Why you Need a Co-habitation Agreement
We have posted a number of blog articles already on the topic of property rights between common-law couples. As a prime example, when does a common law spouse acquire an interest or claim against property (often a home) of the other spouse.
The catch phrase in justifying these claims is the court finding a joint venture between the common-law spouses. This is largely fact driven and in this humble author’s opinion, is an expression of what is “fair” dressed up in expensive judicial language. The results of such a claim are never certain and the authors of the relatively mathematical formula for married couples found in the Family Law Act, are not happy with this relatively new torturous process.
In the recent Superior Court decision in Reiter v Hollub, Justice Polack decided such an application. The common-law couple had lived together for six years. The house always was in the common-law husband’s name, but increased by over $400,000.00 during the time the parties lived together. The common-law wife paid $400.00 per month, plus some other contributions towards the household expenses. She made a single $5,000.00 payment towards the mortgage.
The parties shared responsibilities for the household, but largely otherwise kept their financial lives separate and apart. After what was no doubt a significant investment in legal fees (I would not be surprised if the two parties together spent the better part of $100,000.00 to get to the point where a judge’s decision was received), the court found, sorry, we do not believe that there is a joint venture, there was no economic integration and the common-law wife never met the threshold. Looked at from afar by the average person on the street, she simply did not do enough, did not pay enough and the parties did not jointly act together enough for there to be a finding that she had been treated unfairly by not getting an interest in the common-law husband’s home.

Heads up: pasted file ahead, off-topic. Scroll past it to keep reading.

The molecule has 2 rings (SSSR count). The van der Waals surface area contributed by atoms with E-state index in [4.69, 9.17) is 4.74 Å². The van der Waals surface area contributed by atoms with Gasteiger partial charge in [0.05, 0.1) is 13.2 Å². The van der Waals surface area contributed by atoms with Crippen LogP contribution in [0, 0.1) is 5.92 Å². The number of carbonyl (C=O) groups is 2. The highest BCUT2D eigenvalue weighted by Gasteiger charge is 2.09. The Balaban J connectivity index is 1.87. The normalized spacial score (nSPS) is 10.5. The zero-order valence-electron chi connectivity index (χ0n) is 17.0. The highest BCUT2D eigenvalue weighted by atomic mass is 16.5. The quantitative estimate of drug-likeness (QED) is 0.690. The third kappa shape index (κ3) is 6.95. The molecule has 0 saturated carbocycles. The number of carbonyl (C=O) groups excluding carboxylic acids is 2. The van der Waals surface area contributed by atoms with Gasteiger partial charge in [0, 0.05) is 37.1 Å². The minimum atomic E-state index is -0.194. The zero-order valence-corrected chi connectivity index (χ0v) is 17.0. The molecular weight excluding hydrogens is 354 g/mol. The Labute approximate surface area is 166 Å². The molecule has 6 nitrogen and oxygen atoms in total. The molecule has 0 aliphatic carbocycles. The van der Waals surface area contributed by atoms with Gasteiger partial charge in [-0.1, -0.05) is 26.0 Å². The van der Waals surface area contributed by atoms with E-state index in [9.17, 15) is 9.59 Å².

When starting such a file, these facts are never that simple or straight forward and the importance of a cohabitation agreement screams loudly. Assuming such a cohabitation agreement would have cost the common-law husband $3,500.00 at the outset, he could have saved himself a great deal of emotional and financial misery. If his common-law spouse was not prepared to sign an agreement safeguarding his sole interest in the home, then he would have received at the beginning, rather than the end of their relationship, a clear signal that this just is not going to work.
Not only could the domestic contract have protected the common-law husband’s interest in the home, but it could have answered at the beginning, rather than at the end of the relationship, what common-law spousal support obligations were being incurred between the parties.
Dale Streiman Law LLP understands that spending thousands of dollars at the beginning of a relationship the everyone believes will last forever and simply cannot fail, is a hard pill to swallow, but life happens. Generally 50% of all relationships end unhappily and to act otherwise is to roll the dice which are generally tilted in favour of the house.